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Figure 1. Damage on leaf by Fall Army Worm.

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Figure 2. Damage on leaf by Fall Army Worm immature.

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Figure 3. Damage on plant leaves by FAW Caterpillar.

IPM Strategies

Prevention

We should avoid planting in already infested areas. We should keep our field and surroundings weed free and clean to prevent insect pests and diseases. We should remove crop residue and alternate hosts of insects pests. We should not move infested maize plants from one field to another field because this activity cause infestation. We should adopt Intercropping with legumes, other roots, tuber crops and cucurbits etc. We should also adopt crop rotation to fight against insect pest of crop [3].

Monitoring

We should monitor the field daily for moth inspection using traps even before planting. We should look for light green to dark brown larvae with 3 thin yellowish white stripes down the back and distinct white inverted “Y” on the dark. We should look for elongated holes on the leaves and inside whorls of young plants. We should look for blotches of small (Window Pane) to large ragged and elongated holes in the leaves emerging form whorl with yellowish brown frass [4].

Cultural control

We should avoid late of off season planting to avoid population build up. We should remove crop residue and all alternate hosts. Plant should be at correct spacing and use of optimum fertilizers for crop. We should not move infested maize material from one field to another to prevent infestation. We should put a half handful of sand/ sawdust or soil in the attacked plants to kill the larvae. We should apply a pinch of 50 gm ground hot pepper + 2 kg ash into plant funnel at knee high. We should use various pheromone traps to predict and identify the risk areas (high, medium and low) [5].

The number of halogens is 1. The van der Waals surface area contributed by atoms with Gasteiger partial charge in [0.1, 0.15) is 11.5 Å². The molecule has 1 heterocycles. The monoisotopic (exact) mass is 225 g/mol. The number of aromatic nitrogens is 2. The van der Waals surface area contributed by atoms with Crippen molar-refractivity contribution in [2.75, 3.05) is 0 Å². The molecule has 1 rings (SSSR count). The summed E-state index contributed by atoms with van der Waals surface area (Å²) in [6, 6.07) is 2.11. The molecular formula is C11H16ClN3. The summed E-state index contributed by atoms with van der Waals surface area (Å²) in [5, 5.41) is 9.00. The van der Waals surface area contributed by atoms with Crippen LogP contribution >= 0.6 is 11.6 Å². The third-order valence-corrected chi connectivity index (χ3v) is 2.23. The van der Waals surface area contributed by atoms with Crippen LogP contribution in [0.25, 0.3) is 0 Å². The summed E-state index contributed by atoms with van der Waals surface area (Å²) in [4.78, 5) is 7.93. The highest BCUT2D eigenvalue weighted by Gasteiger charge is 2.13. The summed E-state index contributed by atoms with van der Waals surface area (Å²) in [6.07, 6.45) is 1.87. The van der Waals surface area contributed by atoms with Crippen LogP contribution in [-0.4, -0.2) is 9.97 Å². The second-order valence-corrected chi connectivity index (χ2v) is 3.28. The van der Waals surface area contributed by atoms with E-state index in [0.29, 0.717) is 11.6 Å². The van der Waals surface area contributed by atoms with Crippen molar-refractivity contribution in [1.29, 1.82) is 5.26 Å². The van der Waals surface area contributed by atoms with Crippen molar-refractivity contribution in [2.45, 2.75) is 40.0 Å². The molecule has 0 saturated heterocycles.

Biological control

There are various parasitoids that can be used to control this pest including; Trichogramma pretiosum, T. atopovirilia egg parasitoids (100000 per ha) and Telenomus remus (2500- 3000). Fly and wasp parasitoids target the fall armyworm including; Archytas marmoratus, Cotesia marginiventris and Chelonus texanus [6].

Predators, parasitoids and parasites

Caterpillars of fall armyworm are directly preyed on by many invertebrates and vertebrates like birds, rodents, beetles, earwigs, bugs, isodontia app and predatory wasp (Figures 4 and 5) [7].

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Figure 4. Parasitic wasp parasitizing Caterpillar of FAW.

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Figure 5. Trichgramma spp. Egg Parasitoid parasitizing eggs of lepidopterous eggs.

Genetic control

We can control insect pest especially lepidopterans through Bacillus thuringiensis (Bt) varieties.

Bio pesticides

Insect pests of crops including; Nucleo polyhedron viruses (NPV), Iridovirsus, Metarhizium anisopliae, Beuaveria Bassiana (Fungi) and Bacillus thuringiensis (Bt) (Bacteria) (“Javelin” trade name).

Botanicals

Plant essential oils and neem based anti-feedent or insecticidal products can also be used to control pests including; Azadirachtin, Align, Azatin, Ecozin, Neemazal, Neememusion, Neemix, and Ornazin [8].

Recommended Chemicals against Fall Armyworm

There are various chemicals which can be used to control fall armyworm. Chemicals including; Indoxacarb, Emamectin benzoate, Flubediamide, Lufenuron, Methomyl, Malathon and Chlorpyrifos [9].

References